Redd Becker Book Review
Alice Hoffman writes historical fiction to her own drummer. The Marriage of Opposites draws from the painter Pizzarros’s family’s life, but it brings a depth of compassion in the telling. Not until the end of the book did I consider the historical implications of her story.
As with any good fiction, the lives of the story become bigger than our own, if for only those few hours we read. In this case, we walk in the shoes of a Jewish girl, raised on St. Thomas. We learn about the Danish openness to Jews at a time when the world shut Jewish people out. We learn about the heat, the colors of the ocean, the Fragrance tree, the restrictions of religion, the trials of love and family and friends and the making of witches.
Descriptions are full. One never knows when you’ll miss a bit of important information if you skip them, but I must admit, I did skip some of them and still enjoyed the story immensely.
Alice Hoffman Plays with POV
Writing style defines great authors. Hoffman’s style plays with the reader by presenting her character’s story in a mash of point-of-views (POV). Although the POV changes, we never loose sight of Rachel’s story. We see solidly through her eyes for the beginning third of the book, at which time Hoffman steps back. She then writes several sections in third-person. At first the third person narrator introduces us to her son, Jacobo’s views, but it isn’t long before the narration goes into an omniscient perspective that gives the reader a broader perspective of the environment and the people in Rachel and Jacobo’s lives.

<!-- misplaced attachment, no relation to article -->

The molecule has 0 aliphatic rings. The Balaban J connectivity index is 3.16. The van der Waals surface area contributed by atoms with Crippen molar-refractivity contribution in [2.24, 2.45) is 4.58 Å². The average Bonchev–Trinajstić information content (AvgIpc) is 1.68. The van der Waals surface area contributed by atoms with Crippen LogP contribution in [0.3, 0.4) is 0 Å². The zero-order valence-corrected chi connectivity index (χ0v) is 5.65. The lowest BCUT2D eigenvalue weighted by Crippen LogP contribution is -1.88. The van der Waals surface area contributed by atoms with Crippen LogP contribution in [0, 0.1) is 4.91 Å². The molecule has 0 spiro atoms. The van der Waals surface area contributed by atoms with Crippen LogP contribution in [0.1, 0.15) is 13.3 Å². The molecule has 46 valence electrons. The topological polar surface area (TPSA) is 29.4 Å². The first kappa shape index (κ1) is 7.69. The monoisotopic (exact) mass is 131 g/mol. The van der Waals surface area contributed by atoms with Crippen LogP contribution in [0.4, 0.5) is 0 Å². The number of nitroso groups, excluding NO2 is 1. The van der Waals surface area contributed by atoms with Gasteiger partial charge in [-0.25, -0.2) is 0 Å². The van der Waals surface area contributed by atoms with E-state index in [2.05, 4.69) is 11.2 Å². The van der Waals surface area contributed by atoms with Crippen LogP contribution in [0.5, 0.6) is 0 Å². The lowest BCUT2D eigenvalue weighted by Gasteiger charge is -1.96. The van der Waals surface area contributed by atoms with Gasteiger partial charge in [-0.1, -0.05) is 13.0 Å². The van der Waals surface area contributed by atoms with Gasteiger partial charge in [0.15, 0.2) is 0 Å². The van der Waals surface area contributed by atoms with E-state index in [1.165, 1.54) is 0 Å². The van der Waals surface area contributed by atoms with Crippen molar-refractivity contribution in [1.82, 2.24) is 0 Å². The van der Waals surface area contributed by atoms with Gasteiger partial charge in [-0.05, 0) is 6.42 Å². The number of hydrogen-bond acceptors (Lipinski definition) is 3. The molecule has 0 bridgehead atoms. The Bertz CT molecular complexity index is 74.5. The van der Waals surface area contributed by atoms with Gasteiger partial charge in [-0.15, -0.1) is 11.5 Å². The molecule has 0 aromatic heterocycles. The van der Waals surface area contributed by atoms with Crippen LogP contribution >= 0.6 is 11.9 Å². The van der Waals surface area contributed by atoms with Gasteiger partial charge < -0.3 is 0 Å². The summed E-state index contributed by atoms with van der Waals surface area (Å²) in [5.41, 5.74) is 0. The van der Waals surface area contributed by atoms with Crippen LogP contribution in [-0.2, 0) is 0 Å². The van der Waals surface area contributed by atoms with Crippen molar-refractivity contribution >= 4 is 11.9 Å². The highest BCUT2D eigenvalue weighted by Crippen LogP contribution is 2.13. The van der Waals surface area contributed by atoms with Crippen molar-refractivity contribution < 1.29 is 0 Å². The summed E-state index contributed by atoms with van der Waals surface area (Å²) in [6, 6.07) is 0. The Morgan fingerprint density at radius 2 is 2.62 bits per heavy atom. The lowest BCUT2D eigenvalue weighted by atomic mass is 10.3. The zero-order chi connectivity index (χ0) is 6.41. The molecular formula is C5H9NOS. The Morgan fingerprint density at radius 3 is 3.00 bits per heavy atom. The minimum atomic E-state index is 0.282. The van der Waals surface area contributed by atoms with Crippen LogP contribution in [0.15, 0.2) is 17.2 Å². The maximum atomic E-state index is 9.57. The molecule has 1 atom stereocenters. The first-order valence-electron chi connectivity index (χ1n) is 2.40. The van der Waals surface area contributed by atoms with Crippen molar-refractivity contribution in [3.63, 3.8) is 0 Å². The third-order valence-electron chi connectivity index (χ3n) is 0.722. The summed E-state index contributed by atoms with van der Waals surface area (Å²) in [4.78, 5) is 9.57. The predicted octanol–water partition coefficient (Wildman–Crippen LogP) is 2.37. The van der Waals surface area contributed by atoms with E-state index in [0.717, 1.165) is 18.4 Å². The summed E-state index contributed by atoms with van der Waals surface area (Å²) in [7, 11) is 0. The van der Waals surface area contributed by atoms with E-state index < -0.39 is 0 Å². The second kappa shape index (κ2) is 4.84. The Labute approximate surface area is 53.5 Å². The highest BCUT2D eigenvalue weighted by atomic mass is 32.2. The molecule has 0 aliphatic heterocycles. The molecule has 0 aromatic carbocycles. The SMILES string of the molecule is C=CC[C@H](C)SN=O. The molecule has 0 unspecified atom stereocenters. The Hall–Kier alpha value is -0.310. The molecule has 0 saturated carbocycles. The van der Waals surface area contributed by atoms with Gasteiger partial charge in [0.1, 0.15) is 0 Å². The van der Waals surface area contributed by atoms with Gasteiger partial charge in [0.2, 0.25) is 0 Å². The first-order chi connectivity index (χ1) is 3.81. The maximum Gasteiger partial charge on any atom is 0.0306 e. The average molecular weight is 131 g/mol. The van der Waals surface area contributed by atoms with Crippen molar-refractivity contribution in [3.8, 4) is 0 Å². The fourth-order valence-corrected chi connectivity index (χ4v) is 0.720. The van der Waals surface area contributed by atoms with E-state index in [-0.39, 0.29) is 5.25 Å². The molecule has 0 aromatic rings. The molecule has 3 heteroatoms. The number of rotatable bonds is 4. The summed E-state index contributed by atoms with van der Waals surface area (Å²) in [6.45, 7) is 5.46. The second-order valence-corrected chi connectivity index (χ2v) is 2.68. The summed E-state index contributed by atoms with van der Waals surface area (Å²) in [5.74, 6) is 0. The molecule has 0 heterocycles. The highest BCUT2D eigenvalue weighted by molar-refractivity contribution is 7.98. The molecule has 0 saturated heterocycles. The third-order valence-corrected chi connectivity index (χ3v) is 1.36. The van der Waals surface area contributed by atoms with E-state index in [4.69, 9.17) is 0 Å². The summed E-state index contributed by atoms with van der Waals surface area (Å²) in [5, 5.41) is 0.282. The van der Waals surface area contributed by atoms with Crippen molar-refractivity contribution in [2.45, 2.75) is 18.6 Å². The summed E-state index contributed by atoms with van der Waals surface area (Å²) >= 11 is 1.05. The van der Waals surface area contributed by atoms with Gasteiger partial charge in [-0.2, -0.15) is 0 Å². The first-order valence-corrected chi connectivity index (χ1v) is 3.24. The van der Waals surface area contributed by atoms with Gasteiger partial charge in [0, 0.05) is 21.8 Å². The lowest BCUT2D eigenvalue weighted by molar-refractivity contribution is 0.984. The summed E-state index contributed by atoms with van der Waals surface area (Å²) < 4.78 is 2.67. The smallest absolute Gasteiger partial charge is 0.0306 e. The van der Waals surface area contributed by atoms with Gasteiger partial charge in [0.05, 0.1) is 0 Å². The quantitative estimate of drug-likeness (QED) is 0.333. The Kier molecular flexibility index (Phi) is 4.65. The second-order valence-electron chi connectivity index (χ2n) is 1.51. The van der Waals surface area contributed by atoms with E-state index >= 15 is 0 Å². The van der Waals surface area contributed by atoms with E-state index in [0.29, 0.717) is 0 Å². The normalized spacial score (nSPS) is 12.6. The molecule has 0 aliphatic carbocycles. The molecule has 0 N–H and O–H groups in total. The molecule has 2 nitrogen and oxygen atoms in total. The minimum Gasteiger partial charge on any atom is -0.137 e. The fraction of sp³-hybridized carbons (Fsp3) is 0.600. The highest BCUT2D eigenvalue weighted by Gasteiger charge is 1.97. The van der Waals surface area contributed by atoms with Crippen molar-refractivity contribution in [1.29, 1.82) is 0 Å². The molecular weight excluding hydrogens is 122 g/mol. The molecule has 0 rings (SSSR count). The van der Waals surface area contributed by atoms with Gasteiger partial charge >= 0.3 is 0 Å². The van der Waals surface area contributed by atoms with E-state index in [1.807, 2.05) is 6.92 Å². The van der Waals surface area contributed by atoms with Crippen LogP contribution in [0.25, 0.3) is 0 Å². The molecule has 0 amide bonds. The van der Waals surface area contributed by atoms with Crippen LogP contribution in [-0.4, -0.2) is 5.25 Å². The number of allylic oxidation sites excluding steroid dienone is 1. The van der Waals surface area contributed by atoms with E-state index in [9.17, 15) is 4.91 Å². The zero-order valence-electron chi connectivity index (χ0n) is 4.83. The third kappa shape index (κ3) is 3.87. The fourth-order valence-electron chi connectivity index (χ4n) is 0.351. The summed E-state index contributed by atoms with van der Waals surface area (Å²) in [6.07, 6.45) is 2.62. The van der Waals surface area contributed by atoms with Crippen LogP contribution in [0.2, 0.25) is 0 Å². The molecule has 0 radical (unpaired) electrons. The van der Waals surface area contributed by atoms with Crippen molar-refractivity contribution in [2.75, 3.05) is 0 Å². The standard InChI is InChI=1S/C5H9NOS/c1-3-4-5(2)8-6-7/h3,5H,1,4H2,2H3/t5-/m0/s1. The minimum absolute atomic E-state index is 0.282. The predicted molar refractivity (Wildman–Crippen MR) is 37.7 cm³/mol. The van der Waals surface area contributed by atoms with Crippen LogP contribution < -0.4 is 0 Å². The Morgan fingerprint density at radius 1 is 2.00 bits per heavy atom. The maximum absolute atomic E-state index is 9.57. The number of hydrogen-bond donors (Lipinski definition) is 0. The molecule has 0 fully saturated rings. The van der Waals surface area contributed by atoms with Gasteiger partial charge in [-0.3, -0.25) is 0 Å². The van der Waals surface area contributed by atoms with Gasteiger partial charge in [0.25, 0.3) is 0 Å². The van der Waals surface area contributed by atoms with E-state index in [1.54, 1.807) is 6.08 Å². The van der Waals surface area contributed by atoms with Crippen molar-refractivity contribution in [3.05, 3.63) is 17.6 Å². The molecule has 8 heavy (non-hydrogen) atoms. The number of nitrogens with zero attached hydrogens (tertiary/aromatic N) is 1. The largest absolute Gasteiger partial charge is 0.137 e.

For writers, the study of Alice Hoffman’s use of perspective is a worthy endeavor. She slips from one perspective to another bravely and brazenly. Still the story flows. The reader tracks events without a miss and, ultimately, the novel is enhanced by her technique. Only a skilled writer can pull this off with such finesse.
I finished the story wanting to eat molasses on toast with Rachel.
My RatingThe Marriage of Opposites by Alice Hoffman
Published by Simon & Schuster on August 4th 2015
Genres: Historical Fiction, Romance
From the New York Times bestselling author of The Dovekeepers and The Museum of Extraordinary Things: a forbidden love story set on the tropical island of St. Thomas about the extraordinary woman who gave birth to painter Camille Pissarro; the Father of Impressionism.
Growing up on idyllic St. Thomas in the early 1800s, Rachel dreams of life in faraway Paris. Rachel's mother, a pillar of their small refugee community of Jews who escaped the Inquisition, has never forgiven her daughter for being a difficult girl who refuses to live by the rules. Growing up, Rachel's salvation is their maid Adelle's belief in her strengths, and her deep, life-long friendship with Jestine, Adelle's daughter. But Rachel's life is not her own. She is married off to a widower with three children to save her father's business. When her husband dies suddenly and his handsome, much younger nephew, Fréderick, arrives from France to settle the estate, Rachel seizes her own life story, beginning a defiant, passionate love affair that sparks a scandal that affects all of her family, including her favorite son, who will become one of the greatest artists of France.
Building on the triumphs of The Dovekeepers and The Museum of Extraordinary Things, set in a world of almost unimaginable beauty, The Marriage of Opposites showcases the beloved, bestselling Alice Hoffman at the height of her considerable powers. Once forgotten to history, the marriage of Rachel and Fréderick is a story that is as unforgettable as it is remarkable.